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Fitness and Photography for Fun - A blog on staying fit by hiking and doing photography by David Mendosa

Free in the Mountains

August 29th, 2007 · No Comments

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Like millions of other people, I feel more free, more myself in the mountains. A so-called girlfriend even once said that she didn’t like me except when I was out in the woods with her.

Yesterday I went to Denver instead of to the mountains. I needed a massage from my wonderful therapist who sometimes comes to Boulder on the weekend to give me a massage in an office here. But she had been sick then, so Muhammad went to the mountain yesterday.

On the way there I listened to one of my favorite poets, T.S. Eliot, reading “The Waste Land.” This most citified of poets, who left St. Louis to live most of his life in London, wrote in that poem, “In the mountains, there you feel free.” I don’t know how he knew that, but he was right.

Today I came to Denver’s water supply, which in fact is much closer to Boulder. I came to Gross Reservior, which regulates the water of South Boulder Creek coming from Heart Lake and Rogers Lake, where I went on Sunday, and from the Eastern Slope through the Moffat Tunnel, where I also went on Sunday. This creek eventually enters the high plains about half a mile from where I live.

Gross Dam on South Boulder Creek

Gross Dam on South Boulder Creek

At 7,290 feet, this reservoir is in the mountains, albeit not the high mountains. I didn’t go high today, because the weather has turned colder. But it was just right at the reservoir.

I went to all of the overlooks around this reservoir, which has a shoreline of 11 miles and covers 440 acres. I also found the one trail near the reservoir, a round-trip of three miles.

I hadn’t intended to hike there, but it was there and so was I. I had instead intended to hike another section of South Boulder Creek in the upper reaches of Eldorado Canyon State Park, which is on the same road as that to the reservoir. These are the only two trails that I haven’t hiked at least once up Flagstaff Mountain Road directly west of Boulder. I’m saving that hike for another time.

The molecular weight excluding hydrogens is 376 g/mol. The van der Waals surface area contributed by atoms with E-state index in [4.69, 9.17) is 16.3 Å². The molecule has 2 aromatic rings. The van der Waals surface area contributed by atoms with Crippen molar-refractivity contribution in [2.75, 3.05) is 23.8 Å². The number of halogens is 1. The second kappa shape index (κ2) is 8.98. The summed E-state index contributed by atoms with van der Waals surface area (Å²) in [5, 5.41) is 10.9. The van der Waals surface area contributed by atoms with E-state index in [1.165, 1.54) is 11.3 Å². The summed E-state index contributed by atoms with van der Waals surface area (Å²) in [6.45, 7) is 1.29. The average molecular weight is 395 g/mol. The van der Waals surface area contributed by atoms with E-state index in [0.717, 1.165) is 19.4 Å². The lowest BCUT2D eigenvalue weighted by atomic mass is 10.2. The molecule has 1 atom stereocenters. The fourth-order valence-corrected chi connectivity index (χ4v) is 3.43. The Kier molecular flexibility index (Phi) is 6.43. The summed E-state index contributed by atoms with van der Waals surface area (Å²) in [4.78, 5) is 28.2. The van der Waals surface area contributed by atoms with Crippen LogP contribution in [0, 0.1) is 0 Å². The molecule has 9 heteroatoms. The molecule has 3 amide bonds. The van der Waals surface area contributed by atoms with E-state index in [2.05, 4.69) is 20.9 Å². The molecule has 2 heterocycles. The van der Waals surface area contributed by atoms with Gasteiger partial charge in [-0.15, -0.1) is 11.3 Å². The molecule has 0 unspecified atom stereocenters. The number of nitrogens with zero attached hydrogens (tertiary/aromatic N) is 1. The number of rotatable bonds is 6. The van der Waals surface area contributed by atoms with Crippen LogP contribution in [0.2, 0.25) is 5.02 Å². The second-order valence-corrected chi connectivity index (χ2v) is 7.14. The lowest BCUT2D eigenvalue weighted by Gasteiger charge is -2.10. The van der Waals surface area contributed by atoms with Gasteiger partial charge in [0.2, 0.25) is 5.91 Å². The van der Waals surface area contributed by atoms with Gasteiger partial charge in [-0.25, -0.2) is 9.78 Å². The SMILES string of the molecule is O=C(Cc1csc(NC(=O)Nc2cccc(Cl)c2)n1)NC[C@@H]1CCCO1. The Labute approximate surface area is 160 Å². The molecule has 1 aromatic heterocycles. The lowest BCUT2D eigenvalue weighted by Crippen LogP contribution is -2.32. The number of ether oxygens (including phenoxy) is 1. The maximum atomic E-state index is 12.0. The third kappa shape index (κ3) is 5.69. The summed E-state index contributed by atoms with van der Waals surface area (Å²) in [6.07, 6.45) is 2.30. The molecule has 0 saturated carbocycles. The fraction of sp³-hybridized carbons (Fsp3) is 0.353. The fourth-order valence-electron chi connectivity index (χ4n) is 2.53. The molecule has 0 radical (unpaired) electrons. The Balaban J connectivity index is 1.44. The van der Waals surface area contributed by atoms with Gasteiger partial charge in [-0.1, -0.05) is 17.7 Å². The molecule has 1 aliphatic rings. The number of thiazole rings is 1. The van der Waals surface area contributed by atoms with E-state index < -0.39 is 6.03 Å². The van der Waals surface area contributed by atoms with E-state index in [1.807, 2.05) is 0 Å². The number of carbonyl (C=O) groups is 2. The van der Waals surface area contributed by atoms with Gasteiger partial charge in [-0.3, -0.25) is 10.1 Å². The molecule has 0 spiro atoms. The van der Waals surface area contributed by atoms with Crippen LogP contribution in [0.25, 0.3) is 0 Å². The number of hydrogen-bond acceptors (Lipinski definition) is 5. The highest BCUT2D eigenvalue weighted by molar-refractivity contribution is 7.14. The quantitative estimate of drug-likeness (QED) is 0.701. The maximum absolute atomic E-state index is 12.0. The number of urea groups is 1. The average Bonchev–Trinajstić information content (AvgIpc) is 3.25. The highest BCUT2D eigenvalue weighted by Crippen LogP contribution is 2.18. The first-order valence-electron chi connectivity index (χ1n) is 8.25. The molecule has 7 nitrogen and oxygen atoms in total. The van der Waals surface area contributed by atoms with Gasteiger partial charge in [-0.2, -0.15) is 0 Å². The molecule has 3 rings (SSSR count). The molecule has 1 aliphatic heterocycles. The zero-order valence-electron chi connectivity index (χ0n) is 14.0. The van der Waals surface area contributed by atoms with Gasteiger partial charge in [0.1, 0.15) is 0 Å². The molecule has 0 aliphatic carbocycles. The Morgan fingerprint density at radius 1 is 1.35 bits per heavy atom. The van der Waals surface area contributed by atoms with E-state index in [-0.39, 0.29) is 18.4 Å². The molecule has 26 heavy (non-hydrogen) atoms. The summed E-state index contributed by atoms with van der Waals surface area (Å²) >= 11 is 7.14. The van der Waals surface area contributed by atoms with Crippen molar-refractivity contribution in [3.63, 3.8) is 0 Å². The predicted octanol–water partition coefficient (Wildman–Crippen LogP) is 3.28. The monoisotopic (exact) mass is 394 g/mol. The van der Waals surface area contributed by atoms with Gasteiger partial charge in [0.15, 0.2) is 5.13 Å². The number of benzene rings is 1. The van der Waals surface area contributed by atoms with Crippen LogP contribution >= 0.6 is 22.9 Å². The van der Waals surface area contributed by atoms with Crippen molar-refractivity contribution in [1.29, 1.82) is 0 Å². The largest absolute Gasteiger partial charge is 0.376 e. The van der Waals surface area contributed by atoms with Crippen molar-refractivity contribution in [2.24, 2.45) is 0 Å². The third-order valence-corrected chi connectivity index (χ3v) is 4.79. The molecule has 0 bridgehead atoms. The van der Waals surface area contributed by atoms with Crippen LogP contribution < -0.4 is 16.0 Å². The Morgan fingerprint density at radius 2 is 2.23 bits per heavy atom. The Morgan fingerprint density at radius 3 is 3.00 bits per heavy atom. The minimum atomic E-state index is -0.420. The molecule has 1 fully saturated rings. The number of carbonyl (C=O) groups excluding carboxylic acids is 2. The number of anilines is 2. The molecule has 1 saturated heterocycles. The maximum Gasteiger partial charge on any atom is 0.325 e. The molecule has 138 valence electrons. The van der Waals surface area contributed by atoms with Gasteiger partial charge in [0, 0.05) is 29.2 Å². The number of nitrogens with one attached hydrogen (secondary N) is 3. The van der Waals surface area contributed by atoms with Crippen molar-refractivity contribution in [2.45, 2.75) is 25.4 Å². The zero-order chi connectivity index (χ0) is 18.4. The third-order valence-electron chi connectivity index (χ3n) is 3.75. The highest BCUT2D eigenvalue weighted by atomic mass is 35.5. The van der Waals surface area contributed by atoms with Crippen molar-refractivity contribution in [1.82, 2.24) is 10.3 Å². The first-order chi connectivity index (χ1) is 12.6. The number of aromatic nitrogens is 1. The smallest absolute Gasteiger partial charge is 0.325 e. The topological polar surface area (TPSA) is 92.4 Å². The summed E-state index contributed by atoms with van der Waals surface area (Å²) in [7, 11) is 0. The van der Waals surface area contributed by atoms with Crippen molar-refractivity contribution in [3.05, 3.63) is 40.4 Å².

Today’s hike was still enough for me to wear my broad-brimmed Tilley hat for the first time in a couple of weeks. See how still the reservoir was:

Gross Reservoir

Gross Reservoir

I didn’t expect such fine weather. In fact, in rained in the high Rockies today and is getting ready to as I write back at my desk.

I had imagined that the trail along the reservoir would be an easy jaunt around the short. But actually it was often well back in the pines and aspens and gave me better exercise than I had hoped for. I hiked for almost three hours and accumulated more than 11,000 steps by the end of the day.

Beyond freedom in the mountains, I also found solitude. The trail went to the inlet of the creek into the reservoir, and I heard it long before I could see it. What I heard was the free-flowing South Boulder Creek.

There at the inlet I met the only person I saw all day on the trail, a fisherman with his dog. I was glad to see him, because earlier on the trail I had seen two dogs running loose, and I hoped they were his. But they weren’t, so after I returned to my SUV I found the office and reported them, in case someone has missed them.

Except for three deer near the road on the drive up, those dogs were the biggest animals I saw all day.

Fortunately, I didn’t come across the mountain lions a sign at the beginning of the trail warned against, saying that if they came at us, we should speak softly to them in a loud voice. That’s something I still haven’t figured out how to do.


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